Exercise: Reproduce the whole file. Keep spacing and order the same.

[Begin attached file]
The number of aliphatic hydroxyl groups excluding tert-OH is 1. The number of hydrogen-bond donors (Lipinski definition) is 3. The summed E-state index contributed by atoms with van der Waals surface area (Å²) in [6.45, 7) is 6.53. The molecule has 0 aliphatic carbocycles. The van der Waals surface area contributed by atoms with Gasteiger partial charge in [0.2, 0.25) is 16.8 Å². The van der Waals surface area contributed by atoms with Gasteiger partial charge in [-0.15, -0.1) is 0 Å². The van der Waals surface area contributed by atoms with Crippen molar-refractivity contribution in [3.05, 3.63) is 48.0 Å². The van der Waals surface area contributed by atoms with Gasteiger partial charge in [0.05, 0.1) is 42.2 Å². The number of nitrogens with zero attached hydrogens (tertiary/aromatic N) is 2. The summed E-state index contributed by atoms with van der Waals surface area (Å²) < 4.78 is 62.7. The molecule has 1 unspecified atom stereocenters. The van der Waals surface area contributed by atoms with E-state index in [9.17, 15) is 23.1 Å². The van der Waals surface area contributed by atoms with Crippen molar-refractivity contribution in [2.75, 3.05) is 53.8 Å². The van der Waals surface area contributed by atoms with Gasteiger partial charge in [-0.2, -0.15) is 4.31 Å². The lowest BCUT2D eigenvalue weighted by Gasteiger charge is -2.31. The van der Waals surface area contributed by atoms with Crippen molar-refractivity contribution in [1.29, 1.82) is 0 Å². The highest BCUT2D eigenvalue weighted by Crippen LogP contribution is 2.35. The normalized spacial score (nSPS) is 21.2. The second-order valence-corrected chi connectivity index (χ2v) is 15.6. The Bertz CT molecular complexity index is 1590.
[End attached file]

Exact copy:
The number of aliphatic hydroxyl groups excluding tert-OH is 1. The number of hydrogen-bond donors (Lipinski definition) is 3. The summed E-state index contributed by atoms with van der Waals surface area (Å²) in [6.45, 7) is 6.53. The molecule has 0 aliphatic carbocycles. The van der Waals surface area contributed by atoms with Gasteiger partial charge in [0.2, 0.25) is 16.8 Å². The van der Waals surface area contributed by atoms with Gasteiger partial charge in [-0.15, -0.1) is 0 Å². The van der Waals surface area contributed by atoms with Crippen molar-refractivity contribution in [3.05, 3.63) is 48.0 Å². The van der Waals surface area contributed by atoms with Gasteiger partial charge in [0.05, 0.1) is 42.2 Å². The number of nitrogens with zero attached hydrogens (tertiary/aromatic N) is 2. The summed E-state index contributed by atoms with van der Waals surface area (Å²) < 4.78 is 62.7. The molecule has 1 unspecified atom stereocenters. The van der Waals surface area contributed by atoms with E-state index in [9.17, 15) is 23.1 Å². The van der Waals surface area contributed by atoms with Crippen molar-refractivity contribution in [2.75, 3.05) is 53.8 Å². The van der Waals surface area contributed by atoms with Gasteiger partial charge in [-0.2, -0.15) is 4.31 Å². The lowest BCUT2D eigenvalue weighted by Gasteiger charge is -2.31. The van der Waals surface area contributed by atoms with Crippen molar-refractivity contribution in [1.29, 1.82) is 0 Å². The highest BCUT2D eigenvalue weighted by Crippen LogP contribution is 2.35. The normalized spacial score (nSPS) is 21.2. The second-order valence-corrected chi connectivity index (χ2v) is 15.6. The Bertz CT molecular complexity index is 1590.